Why Aren’t We Ready Yet to Let Go of the Yeti

Pop Culture

Why Aren’t We Ready Yet to Let Go of the Yeti

Illustration: Palak Bansal

All hail the Indian Army for restoring the dreams of every 10-year-old out there who believes in the Yeti more than he believes in God. An army mountaineering team claimed to have spotted footprints of the mythical abominable snowman of the Himalayas, and released photos as evidence to support their claim.

This comes as great news to cryptid fans like me, who were devastated at the findings announced by scientists in the Royal Society’s journal, Proceedings B, in 2017. A team of killjoys, led by the University of Buffalo’s Charlotte Lindqvist, published findings that claim the Himalayan legend of the Yeti is just that – a legend.

Driven by the need to crush childhood dreams of kids worldwide, Lindqvist’s team analysed a wealth of genetic material, including hair, fecal samples, and preserved taxidermy relics, to attribute them to three different species of Himalayan bears. Bears! Imagine every thrilling tale of adventure in the Himalayas you’ve ever heard, from Tintin to Chacha Chowdhary, and think of how the dramatic stakes would have fallen if the monster stalking our heroes wasn’t Yeti, but just good old Yogi.

At a time when our Hindutva historians are arguing that legends like Padmavati are actually facts, why does the legend of the Yeti have to be debunked? The monster of the mountains has become an icon unto himself; a signifier of the untamed wilderness that sprawled around our towns and cities. But that wilderness, just like the Yeti, exists only in our imaginations. We are on track to have more plastic than fish in our oceans by 2050, we’re chopping down rainforests faster than Charlie Sheen knocks back shots, and we’re casually watching Earth’s sixth mass extinction event unfold in front of us like the string quartet on the Titanic. As our wilderness gets sacrificed at the altar of “civilisation”, why wouldn’t it’s most enduring mascot be bound to go down the same path?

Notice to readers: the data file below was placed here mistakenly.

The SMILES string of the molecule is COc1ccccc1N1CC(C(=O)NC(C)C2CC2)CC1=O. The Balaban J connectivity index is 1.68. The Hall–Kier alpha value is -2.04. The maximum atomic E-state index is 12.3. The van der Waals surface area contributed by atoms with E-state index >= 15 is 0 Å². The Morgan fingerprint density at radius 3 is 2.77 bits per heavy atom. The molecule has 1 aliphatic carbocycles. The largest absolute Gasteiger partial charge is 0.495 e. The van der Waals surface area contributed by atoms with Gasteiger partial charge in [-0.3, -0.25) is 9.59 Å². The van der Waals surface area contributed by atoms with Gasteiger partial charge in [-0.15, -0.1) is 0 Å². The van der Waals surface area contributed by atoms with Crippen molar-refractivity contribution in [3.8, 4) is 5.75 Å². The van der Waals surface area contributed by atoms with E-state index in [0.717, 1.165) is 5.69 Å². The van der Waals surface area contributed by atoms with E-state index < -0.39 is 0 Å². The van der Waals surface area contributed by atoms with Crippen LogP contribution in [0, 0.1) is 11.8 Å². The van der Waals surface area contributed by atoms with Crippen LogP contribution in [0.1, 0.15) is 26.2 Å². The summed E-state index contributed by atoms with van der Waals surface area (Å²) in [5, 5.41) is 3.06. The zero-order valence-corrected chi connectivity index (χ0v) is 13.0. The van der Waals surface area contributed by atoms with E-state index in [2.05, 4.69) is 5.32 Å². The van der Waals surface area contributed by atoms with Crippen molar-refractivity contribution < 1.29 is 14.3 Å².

Cryptids have always been representations of what little mystery is left in the world, so screw science for crapping all over our imaginations

The death of the Yeti makes me wonder which childhood obsession of mine is next on the chopping block. Will Bigfoot turn out to be really tall hillbillies with an addiction to fur coats? Will the Loch Ness monster be outed as a family of otters trying out a synchronised swimming routine? Given how these cryptids have always been representations of what little mystery is left in the world, screw science for crapping all over our imaginations.

I believe Lindqvist knows exactly what she’s done to us, which is why she has tossed bereaved souls like me a bone. “Even if there is no proof for the existence of these cryptids, it is impossible to completely rule out that they live,” she added at the end of her report.  Good on you, Lindqvist! Thankfully, like they do so often, the Indian Army came to the rescue with their findings. Anyone who now questions the Yeti’s existence can be labelled anti-national and safely ignored, and for once, that makes me happy. The Yeti is, and will always be, an enduring symbol of the fact that there’s more to the world than skyscrapers, hyperloops, and bullet trains; because, to quote The X-Files, we want to believe.